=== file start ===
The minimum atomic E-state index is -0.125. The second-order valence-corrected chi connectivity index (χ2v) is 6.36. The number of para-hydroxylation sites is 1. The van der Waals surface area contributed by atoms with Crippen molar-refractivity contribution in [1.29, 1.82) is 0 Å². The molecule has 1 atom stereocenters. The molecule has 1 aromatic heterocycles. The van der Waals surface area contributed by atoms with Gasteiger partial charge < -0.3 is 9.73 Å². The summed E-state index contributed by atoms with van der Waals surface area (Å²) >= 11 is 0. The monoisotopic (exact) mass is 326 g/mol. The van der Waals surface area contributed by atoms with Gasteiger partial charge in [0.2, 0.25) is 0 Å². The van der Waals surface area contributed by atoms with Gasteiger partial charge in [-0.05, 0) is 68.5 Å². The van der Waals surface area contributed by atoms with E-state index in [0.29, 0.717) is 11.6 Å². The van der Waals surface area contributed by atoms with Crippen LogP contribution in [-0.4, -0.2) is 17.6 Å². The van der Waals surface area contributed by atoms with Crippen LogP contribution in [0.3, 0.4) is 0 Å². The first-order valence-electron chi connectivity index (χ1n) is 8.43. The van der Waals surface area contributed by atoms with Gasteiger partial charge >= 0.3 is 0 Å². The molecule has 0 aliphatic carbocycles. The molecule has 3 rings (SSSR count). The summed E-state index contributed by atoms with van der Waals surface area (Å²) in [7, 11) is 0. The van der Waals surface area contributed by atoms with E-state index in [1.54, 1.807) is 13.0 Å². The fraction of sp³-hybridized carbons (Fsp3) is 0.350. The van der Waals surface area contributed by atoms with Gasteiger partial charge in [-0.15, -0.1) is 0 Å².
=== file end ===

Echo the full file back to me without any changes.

The minimum atomic E-state index is -0.125. The second-order valence-corrected chi connectivity index (χ2v) is 6.36. The number of para-hydroxylation sites is 1. The van der Waals surface area contributed by atoms with Crippen molar-refractivity contribution in [1.29, 1.82) is 0 Å². The molecule has 1 atom stereocenters. The molecule has 1 aromatic heterocycles. The van der Waals surface area contributed by atoms with Gasteiger partial charge < -0.3 is 9.73 Å². The summed E-state index contributed by atoms with van der Waals surface area (Å²) >= 11 is 0. The monoisotopic (exact) mass is 326 g/mol. The van der Waals surface area contributed by atoms with Gasteiger partial charge in [0.2, 0.25) is 0 Å². The van der Waals surface area contributed by atoms with Gasteiger partial charge in [-0.05, 0) is 68.5 Å². The van der Waals surface area contributed by atoms with E-state index in [0.29, 0.717) is 11.6 Å². The van der Waals surface area contributed by atoms with Crippen LogP contribution in [-0.4, -0.2) is 17.6 Å². The van der Waals surface area contributed by atoms with Crippen LogP contribution in [0.3, 0.4) is 0 Å². The first-order valence-electron chi connectivity index (χ1n) is 8.43. The van der Waals surface area contributed by atoms with Gasteiger partial charge >= 0.3 is 0 Å². The molecule has 0 aliphatic carbocycles. The molecule has 3 rings (SSSR count). The summed E-state index contributed by atoms with van der Waals surface area (Å²) in [7, 11) is 0. The van der Waals surface area contributed by atoms with E-state index in [1.54, 1.807) is 13.0 Å². The fraction of sp³-hybridized carbons (Fsp3) is 0.350. The van der Waals surface area contributed by atoms with Gasteiger partial charge in [-0.15, -0.1) is 0 Å².